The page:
women mentorsWomen need women to succeed. That’s a fact.

It’s researched, it’s proven, it’s verified.

And yet, woman-to-woman mentorship STILL doesn’t exist for many.

A 2011 LinkedIn study found that while 82% of women said mentorship was important, one in five women never had a female mentor.

Likewise, a DDI World study found 63% of women never had a mentor.

Last year, when I first developed the idea to write this article as part of an International Women’s Day tribute, I imagined I’d be flooded with responses about women mentors who changed the trajectory of careers.

Sadly, that was not the case.

I had to go out and really search for them.

This made me super sad, so I promised myself then I’d replicate it yearly and strive to salute more women each year.

So here we are, year two and I am excited to share a bunch of women tributes with you.

But we need more.

There will never be enough women helping other women.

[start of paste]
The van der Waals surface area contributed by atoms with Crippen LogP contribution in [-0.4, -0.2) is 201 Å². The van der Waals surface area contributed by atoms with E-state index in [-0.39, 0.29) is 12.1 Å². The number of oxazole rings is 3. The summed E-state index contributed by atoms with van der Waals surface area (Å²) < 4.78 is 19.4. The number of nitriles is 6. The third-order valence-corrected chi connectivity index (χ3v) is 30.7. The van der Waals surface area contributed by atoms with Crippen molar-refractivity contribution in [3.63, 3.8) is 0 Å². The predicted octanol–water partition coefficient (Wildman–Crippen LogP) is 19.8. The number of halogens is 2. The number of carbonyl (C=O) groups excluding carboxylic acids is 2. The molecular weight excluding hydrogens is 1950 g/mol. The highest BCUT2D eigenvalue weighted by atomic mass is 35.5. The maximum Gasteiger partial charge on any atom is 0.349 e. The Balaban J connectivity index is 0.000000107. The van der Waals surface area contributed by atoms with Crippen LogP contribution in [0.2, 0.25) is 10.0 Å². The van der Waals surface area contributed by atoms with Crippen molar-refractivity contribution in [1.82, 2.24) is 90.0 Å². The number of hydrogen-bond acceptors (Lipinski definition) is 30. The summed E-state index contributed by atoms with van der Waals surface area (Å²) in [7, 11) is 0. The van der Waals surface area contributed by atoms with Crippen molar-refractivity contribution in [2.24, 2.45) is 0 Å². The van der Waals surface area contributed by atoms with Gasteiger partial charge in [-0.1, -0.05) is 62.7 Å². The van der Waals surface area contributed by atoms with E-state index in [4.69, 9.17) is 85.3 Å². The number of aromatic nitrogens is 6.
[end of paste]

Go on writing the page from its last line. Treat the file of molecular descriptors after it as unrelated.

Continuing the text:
Women Mentors Matter

I am amazingly fortunate. I’ve had several extremely significant women mentors (as well as a handful of men).

Any success I’ve had in my career is because of these people.

They shaped me into the professional I am today.

Unfortunately, what I found is I’m an outlier.

And so many women leaders, people I respect deeply, did not have women mentors along their journey.

This is terribly sad to me. And so before I even begin this article I’m putting out a call to arms to every woman communicator reading this (myself included).

Let’s all come back next year for International Women’s Day with a list of women (young, old, and at all stages of their careers) who we have mentored or supported in some way.

Until we start helping each other be successful, we can’t expect anyone else to.

Let’s stop letting each other down.

Woman-to-Woman Mentoring: The Facts

Women make up over half the population.

Men named John make-up less than two percent of the population.

And yet, men named John outnumber women among chief executives of S.&P. 1500 firms.

In fact, there are four men named John, Robert, William, or James for every woman leader in the S&P.


Women face what many refer to as a “leaky pipeline” when it comes to their career trajectory.

The amount of well-educated and talented women who enter the workforce is disproportionately larger than those who advance to senior positions.